One letter in particular stood out---it was written by former slaves of the Five Slave Holding Tribes in Indian Territory.   The men writing the letter spelled out in detail what was happening to their families still not freed--and this was in October of 1865 six months after the war had ended. Following their request for help was a list of names----the names of their particular loved ones.

Few lists of names of people exist that mention slaves by names WHILE they were held in bondage.  What followed the letters indeed was a list of the families of these particular men. This is quite possibly the very first list of names of enslaved people from Indian Territory---prior to their release from bondage.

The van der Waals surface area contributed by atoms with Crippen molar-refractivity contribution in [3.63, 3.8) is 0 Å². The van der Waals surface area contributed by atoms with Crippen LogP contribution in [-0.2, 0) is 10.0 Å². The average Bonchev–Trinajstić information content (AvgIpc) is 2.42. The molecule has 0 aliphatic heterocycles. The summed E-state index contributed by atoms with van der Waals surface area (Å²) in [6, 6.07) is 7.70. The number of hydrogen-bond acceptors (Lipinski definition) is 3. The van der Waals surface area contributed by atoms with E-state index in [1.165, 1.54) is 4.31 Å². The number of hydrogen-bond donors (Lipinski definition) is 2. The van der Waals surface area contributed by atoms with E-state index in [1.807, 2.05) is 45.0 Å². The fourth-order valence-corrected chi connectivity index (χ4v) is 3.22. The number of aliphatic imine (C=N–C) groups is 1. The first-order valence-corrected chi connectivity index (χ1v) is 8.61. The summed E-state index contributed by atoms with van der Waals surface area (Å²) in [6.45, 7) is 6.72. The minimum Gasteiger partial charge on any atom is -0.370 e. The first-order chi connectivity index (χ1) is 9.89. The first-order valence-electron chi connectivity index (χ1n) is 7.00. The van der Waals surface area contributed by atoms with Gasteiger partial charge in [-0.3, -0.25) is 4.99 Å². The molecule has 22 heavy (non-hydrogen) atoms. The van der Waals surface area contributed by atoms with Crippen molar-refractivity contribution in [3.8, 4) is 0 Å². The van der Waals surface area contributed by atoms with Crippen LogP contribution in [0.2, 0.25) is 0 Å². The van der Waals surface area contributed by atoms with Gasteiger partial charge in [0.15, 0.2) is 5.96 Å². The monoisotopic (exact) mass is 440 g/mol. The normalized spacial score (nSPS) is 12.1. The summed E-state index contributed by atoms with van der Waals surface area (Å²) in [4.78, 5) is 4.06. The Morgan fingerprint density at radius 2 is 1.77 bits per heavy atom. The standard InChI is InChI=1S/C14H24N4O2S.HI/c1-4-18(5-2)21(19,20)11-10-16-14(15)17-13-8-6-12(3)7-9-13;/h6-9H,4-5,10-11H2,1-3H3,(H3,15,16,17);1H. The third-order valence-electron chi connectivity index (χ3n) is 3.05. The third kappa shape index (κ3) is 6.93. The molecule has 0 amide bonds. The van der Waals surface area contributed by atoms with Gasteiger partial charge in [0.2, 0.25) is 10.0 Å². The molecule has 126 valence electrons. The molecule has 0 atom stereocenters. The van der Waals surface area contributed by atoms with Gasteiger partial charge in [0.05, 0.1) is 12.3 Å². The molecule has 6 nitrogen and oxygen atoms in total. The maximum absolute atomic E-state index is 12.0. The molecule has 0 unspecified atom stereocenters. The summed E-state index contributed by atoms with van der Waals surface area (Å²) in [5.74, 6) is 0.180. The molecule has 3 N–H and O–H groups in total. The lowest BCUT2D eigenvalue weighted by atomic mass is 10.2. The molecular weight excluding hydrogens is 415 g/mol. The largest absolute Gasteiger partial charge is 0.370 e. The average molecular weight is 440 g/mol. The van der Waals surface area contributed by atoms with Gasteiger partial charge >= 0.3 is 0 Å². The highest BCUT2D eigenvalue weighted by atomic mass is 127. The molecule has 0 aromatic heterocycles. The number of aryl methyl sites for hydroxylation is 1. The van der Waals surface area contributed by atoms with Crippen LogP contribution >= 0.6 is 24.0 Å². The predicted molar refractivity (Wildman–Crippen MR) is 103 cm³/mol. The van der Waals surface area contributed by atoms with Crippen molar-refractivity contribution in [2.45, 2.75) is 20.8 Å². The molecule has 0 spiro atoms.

(It should be mentioned here, that the Treaty of 1866 eventually abolished black chattel slavery in Indian Territory.)  

Therefore, considering that slavery was not yet abolished---this could possibly be the very first list of slaves by name to come from the Territory and considering that slavery had ended in the United States by this time---this letter is even more significant.

One page of the letter states:

"But to our sad disappointment, the war is now apparently ceased and a general peace among the white and red man is agreed upon, and generally adhered to, by those two races, and yet our dear ones are still held and tyrannized ever in a most cruel manner, by their former masters. Since the right of property in our race has been abolished by the US Government the masters have become brutal in their treatment of our color......."